“Tia Berry!” Charlie said this morning. “Guess what today is?”
“No, silly! Kickball day! And if I get there first at recess, I get to be the captain!”
Charlie ran off to school full of excitement.
The day passed quickly. Beryl painted. I cleaned house and watched a boring movie on TV. It felt good to sit for a few hours and let my mind go numb from bad acting.
We were standing out in the yard chatting by Beryl’s easel when Charlie came home in the afternoon.
He stood out front for a moment.
I wondered if he was taking in the view. Sometimes the clouds over the mountains steal our breath. Berry spends hours telling us stories about the captains and crews of the tall ships sees in those clouds.
“How was kickball?” I asked Charlie at supper.
“Good,” he said.
“It was OK. I was captain, and we won. No big deal.”
After supper, when he was drawing, I came over to listen to him. When we were kids, Berry used to talk so much when she was drawing. That’s when she’d really open up with me if something was bothering her. I thought maybe Charlie might be the same.
“Why do there have to be losers?” he asked.
“What do you mean, Charlie?”
“When our team won, the other team lost, and they were sad. Pierce said they were losers, and Martin started to cry. I don’t want to be a winner if it means it’s gonna make the other guy sad.”
Huh. I didn’t know what to say. Did I think about ethical dilemmas when I was a little kid? I guess I did. I never thought about how my winning made someone else feel badly, though. I always wanted to do my best, and if that meant I won, so be it.
“I’m not sure I know the answer to that one, Charlie,” I said at last. “Some questions don’t have easy answers. But that’s cool. That means you get to think about it. So, you can keep on thinking about this one, and maybe you can talk about it with me, your pai, and Berry, and you can fill us in on what you discover. This can be one of those lifelong questions you explore.”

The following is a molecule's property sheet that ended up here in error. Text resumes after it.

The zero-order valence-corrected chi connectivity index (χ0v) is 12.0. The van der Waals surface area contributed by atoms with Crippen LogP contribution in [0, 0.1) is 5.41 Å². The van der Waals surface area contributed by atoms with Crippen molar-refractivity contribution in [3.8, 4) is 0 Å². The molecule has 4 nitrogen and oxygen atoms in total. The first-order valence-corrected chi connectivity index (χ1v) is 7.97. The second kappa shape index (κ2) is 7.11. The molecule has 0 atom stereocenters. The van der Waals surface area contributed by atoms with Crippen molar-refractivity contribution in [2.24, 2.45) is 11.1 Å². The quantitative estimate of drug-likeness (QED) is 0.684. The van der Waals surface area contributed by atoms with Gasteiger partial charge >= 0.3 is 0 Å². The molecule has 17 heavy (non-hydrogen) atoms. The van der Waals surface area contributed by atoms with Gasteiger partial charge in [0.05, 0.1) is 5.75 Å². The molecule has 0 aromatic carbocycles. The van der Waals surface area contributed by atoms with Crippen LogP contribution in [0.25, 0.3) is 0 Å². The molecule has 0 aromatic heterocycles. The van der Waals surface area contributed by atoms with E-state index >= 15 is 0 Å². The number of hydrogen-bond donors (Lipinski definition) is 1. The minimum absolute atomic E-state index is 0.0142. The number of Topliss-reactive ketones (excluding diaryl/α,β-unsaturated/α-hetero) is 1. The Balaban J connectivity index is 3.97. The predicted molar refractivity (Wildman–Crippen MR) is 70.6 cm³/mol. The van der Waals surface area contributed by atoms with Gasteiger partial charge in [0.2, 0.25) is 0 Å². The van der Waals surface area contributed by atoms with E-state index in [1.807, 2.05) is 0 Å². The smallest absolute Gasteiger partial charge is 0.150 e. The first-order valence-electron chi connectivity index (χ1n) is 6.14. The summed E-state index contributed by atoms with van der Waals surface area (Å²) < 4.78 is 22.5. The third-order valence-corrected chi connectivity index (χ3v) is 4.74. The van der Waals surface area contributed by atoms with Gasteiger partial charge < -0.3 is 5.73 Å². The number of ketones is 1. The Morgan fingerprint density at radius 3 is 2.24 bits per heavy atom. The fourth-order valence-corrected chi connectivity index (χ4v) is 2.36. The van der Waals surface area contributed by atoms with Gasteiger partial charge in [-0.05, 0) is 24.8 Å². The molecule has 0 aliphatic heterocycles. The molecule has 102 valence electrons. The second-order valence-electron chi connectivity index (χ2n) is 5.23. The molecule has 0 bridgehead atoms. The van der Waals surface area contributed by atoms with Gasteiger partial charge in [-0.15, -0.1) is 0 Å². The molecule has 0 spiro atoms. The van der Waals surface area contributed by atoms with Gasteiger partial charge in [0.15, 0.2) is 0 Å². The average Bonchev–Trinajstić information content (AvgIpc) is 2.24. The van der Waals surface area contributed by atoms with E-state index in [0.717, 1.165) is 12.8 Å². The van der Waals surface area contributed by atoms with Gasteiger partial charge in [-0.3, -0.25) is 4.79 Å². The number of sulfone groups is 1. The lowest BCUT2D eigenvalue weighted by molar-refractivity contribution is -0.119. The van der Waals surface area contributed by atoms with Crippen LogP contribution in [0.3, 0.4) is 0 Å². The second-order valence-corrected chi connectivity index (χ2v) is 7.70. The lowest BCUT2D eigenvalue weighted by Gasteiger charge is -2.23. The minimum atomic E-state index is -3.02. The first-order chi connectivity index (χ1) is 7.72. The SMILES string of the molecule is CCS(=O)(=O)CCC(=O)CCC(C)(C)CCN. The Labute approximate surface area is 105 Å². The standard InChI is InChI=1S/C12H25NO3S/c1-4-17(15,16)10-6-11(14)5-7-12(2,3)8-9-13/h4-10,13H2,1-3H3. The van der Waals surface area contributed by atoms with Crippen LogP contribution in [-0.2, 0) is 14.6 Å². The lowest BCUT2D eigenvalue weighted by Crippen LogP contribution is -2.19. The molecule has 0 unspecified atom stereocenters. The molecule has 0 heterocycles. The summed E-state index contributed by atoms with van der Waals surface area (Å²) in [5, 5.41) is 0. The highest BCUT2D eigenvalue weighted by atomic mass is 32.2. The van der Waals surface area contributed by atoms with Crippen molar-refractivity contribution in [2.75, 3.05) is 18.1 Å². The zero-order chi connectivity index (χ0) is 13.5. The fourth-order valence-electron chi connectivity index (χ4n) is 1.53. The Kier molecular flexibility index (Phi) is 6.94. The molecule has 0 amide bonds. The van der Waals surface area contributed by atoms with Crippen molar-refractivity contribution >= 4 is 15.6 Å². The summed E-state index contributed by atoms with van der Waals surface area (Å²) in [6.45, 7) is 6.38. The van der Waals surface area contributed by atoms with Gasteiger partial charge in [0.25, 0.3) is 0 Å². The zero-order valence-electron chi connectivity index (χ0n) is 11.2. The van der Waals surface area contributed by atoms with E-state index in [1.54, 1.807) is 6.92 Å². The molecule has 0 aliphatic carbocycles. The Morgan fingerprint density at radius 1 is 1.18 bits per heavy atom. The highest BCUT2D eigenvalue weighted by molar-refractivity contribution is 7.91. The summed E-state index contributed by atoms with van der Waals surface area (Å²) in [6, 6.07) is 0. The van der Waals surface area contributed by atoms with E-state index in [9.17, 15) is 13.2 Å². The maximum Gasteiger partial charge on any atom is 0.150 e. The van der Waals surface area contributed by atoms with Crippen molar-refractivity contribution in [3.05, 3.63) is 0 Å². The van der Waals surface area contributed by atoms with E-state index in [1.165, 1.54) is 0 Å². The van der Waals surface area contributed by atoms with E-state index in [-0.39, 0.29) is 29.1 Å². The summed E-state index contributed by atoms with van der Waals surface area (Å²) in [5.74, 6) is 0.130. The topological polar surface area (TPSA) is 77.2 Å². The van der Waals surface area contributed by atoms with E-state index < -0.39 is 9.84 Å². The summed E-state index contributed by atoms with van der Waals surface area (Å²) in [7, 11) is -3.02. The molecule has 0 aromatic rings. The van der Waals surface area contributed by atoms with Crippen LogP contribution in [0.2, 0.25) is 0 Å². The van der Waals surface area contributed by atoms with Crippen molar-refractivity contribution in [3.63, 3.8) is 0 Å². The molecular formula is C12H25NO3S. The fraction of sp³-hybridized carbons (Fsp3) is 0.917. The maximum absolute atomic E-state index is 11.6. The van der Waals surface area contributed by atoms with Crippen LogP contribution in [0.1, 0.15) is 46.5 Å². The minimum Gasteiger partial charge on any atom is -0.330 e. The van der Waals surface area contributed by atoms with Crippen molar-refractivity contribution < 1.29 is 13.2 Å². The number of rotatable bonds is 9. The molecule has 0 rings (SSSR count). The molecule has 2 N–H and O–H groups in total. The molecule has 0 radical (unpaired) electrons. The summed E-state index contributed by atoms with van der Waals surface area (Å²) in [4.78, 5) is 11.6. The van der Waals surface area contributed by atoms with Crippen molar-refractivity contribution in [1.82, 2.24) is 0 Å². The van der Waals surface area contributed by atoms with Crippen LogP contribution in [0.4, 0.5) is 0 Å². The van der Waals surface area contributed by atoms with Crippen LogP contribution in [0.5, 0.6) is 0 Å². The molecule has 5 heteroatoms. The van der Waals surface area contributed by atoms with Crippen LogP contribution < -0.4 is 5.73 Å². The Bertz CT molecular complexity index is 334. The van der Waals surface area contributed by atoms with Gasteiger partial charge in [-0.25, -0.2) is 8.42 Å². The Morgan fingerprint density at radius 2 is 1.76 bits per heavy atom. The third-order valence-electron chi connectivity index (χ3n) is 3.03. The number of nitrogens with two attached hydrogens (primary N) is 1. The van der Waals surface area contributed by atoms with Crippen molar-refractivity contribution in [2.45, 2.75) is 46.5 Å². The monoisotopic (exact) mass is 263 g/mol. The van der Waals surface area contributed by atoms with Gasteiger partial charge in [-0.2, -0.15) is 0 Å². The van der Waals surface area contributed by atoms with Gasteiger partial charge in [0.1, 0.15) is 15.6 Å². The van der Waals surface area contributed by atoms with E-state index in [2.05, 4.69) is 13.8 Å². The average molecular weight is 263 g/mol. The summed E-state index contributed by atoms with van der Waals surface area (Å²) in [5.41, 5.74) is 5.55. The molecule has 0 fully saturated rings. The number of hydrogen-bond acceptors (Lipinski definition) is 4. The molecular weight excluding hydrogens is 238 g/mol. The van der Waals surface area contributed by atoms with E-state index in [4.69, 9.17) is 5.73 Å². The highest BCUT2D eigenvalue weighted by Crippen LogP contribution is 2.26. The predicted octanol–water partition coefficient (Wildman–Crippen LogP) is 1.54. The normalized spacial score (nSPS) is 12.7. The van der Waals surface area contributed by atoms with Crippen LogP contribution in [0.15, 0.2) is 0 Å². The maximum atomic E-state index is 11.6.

“Do you think the robber goes faster if his car has more glitter or less?” he asked me, turning back to his drawing.
Berry brought out a surprise she’d gotten him: his own fiddle. She showed him how to hold it, how to use his left hand to play notes and his right to hold the bow, and, to our surprise, within half an hour, he was actually sounding decent.
After forty-five minutes, we could recognize the tune he was playing, the team song for his dad’s old soccer team.
I expected he’d grow bored, or his fingers would hurt, or his bow arm would get tired, but he stayed out in the garden playing for hours.
“Should I let him keep playing?” I asked Berry.
She laughed. “You’re the one who insisted that he be allowed to play computer games to his heart’s content, and now you’re wondering if you should restrict his time on his violin? What happened to ‘every obsession is a chance for mastery’?”
I had to laugh. I guess, for me, playing computer games for hours on end seems like fun, so why curtail fun? But playing a violin for hours seems like such hard work! To Beryl, it must be the other way around–the computer’s boring, but the violin is heaven.
Charlie loves both.
He came in for a snack eventually.
“You like the violin, then?” I asked him.
“It’s all right,” he said. “I like Berry’s scrambled eggs better.”